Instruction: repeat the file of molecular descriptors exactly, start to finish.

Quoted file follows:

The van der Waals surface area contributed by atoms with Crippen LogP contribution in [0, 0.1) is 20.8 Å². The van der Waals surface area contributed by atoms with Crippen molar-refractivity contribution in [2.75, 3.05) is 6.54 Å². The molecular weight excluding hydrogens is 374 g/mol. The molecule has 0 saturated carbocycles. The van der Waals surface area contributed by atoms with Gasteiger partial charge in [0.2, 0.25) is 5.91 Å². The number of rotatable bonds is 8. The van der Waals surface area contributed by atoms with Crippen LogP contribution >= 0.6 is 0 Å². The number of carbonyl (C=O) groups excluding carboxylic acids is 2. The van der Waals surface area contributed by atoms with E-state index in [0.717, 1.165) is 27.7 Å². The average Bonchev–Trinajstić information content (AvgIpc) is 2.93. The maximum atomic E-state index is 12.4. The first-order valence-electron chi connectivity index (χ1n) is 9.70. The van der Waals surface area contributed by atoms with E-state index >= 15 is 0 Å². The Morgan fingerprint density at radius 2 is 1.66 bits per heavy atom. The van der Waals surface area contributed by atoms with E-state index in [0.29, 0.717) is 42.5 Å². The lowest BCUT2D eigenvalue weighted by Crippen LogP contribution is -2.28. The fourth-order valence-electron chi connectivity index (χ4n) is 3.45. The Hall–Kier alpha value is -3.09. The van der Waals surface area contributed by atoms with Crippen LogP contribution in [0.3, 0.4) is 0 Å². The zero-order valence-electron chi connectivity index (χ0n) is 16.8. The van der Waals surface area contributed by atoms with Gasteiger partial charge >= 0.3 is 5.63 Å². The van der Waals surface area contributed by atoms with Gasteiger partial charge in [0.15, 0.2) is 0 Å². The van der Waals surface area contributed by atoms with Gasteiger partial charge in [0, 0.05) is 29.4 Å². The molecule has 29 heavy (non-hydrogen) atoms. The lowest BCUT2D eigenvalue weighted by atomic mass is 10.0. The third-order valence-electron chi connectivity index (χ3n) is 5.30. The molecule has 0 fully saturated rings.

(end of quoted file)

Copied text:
The van der Waals surface area contributed by atoms with Crippen LogP contribution in [0, 0.1) is 20.8 Å². The van der Waals surface area contributed by atoms with Crippen molar-refractivity contribution in [2.75, 3.05) is 6.54 Å². The molecular weight excluding hydrogens is 374 g/mol. The molecule has 0 saturated carbocycles. The van der Waals surface area contributed by atoms with Gasteiger partial charge in [0.2, 0.25) is 5.91 Å². The number of rotatable bonds is 8. The van der Waals surface area contributed by atoms with Crippen LogP contribution >= 0.6 is 0 Å². The number of carbonyl (C=O) groups excluding carboxylic acids is 2. The van der Waals surface area contributed by atoms with E-state index in [0.717, 1.165) is 27.7 Å². The average Bonchev–Trinajstić information content (AvgIpc) is 2.93. The maximum atomic E-state index is 12.4. The first-order valence-electron chi connectivity index (χ1n) is 9.70. The van der Waals surface area contributed by atoms with E-state index >= 15 is 0 Å². The Morgan fingerprint density at radius 2 is 1.66 bits per heavy atom. The van der Waals surface area contributed by atoms with E-state index in [0.29, 0.717) is 42.5 Å². The lowest BCUT2D eigenvalue weighted by Crippen LogP contribution is -2.28. The fourth-order valence-electron chi connectivity index (χ4n) is 3.45. The Hall–Kier alpha value is -3.09. The van der Waals surface area contributed by atoms with Crippen LogP contribution in [0.3, 0.4) is 0 Å². The zero-order valence-electron chi connectivity index (χ0n) is 16.8. The van der Waals surface area contributed by atoms with Gasteiger partial charge >= 0.3 is 5.63 Å². The van der Waals surface area contributed by atoms with Gasteiger partial charge in [0.15, 0.2) is 0 Å². The van der Waals surface area contributed by atoms with Gasteiger partial charge in [0, 0.05) is 29.4 Å². The molecule has 29 heavy (non-hydrogen) atoms. The lowest BCUT2D eigenvalue weighted by atomic mass is 10.0. The third-order valence-electron chi connectivity index (χ3n) is 5.30. The molecule has 0 fully saturated rings.